I don’t want to speak title jargon. What’s a Title Claim? What’s a Title Challenge? When I say there’s hidden risk, how can you tell if you can’t see it? I might just be making up words.
I can be pretty detached from Standard English. Real Estate is not a Romance Language—it’s full of big words that are often compressed into nonsensical acronyms. I’m an industry insider, fluent in Property Pidgin from any Landguage. My job is to translate it to you.
Let’s talk title. Real Estate Title is a combination of all the elements that constitute the highest legal right to own, possess, use, control, enjoy, and dispose of real estate or an inheritable right or interest therein. It is the rights of ownership recognized and protected by the law. Sometimes problems occur with the property title, including errors or omissions in deeds, mistakes in examining public records, forgery (yaouch!), or undisclosed heirs.
These are the kinds of problems you can’t see coming—someone down at the courthouse made an error in recording a deed, someone at the title company (not mine I hope!) missed a claim on public record, someone forged a document, or the heirs of a previous owner came forward within their allotted 30 years to stake their claim.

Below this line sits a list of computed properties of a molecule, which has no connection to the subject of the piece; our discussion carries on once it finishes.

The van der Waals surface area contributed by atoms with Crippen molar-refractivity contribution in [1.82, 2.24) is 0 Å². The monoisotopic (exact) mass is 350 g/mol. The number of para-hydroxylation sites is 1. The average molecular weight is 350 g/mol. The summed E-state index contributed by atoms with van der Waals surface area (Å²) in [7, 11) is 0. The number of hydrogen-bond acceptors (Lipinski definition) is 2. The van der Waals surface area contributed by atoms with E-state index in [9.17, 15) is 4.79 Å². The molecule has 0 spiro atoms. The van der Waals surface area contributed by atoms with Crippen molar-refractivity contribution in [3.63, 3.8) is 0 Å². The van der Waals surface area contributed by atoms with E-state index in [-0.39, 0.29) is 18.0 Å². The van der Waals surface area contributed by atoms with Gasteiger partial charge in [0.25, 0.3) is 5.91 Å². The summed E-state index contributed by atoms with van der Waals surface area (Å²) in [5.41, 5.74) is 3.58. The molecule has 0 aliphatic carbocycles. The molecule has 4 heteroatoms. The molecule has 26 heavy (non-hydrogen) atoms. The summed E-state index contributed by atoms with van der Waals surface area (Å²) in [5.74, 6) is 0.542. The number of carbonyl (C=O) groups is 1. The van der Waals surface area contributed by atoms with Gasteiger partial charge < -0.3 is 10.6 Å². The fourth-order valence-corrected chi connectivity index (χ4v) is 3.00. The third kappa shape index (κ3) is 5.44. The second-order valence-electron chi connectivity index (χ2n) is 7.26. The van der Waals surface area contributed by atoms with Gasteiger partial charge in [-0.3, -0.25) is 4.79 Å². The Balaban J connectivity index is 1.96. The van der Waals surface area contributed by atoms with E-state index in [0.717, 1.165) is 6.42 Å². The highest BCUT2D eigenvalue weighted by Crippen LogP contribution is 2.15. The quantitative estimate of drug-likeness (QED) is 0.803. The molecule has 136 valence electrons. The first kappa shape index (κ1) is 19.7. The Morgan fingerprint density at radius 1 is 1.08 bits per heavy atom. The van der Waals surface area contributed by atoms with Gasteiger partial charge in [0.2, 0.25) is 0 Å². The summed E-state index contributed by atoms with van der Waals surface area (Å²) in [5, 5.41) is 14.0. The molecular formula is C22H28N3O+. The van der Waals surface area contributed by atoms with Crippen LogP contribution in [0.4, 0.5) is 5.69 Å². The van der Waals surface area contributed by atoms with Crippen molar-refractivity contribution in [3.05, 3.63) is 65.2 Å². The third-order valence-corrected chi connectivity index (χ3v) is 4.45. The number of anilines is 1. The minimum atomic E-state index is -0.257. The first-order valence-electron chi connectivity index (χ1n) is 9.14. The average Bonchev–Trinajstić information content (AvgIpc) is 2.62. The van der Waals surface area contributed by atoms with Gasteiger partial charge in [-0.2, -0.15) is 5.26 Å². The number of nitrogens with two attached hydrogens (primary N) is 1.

It doesn’t really matter what kind of title problem it is, the bottom line is that you as the property owner have to fix it. If your ownership is being challenged, you are responsible to defend your ownership. Make sense?
You have three options:
- Don’t defend your ownership and thereby lose your property.
- Rely on your own financial resources to either pay the claim or hire a lawyer to defend your ownership in a court of law (where you still might lose—then you’d be out the legal expenses as well as being out of your house).
- Buy Title Insurance which protects you from claims and legal fees.
You get to a closing table with a half-inch stack of documents to sign. I want you to walk away with a full understanding of the deal you just made, including the liability you take on with real estate ownership.
Don’t just take my word for it. For more real estate terms, check out the glossary at alta.org.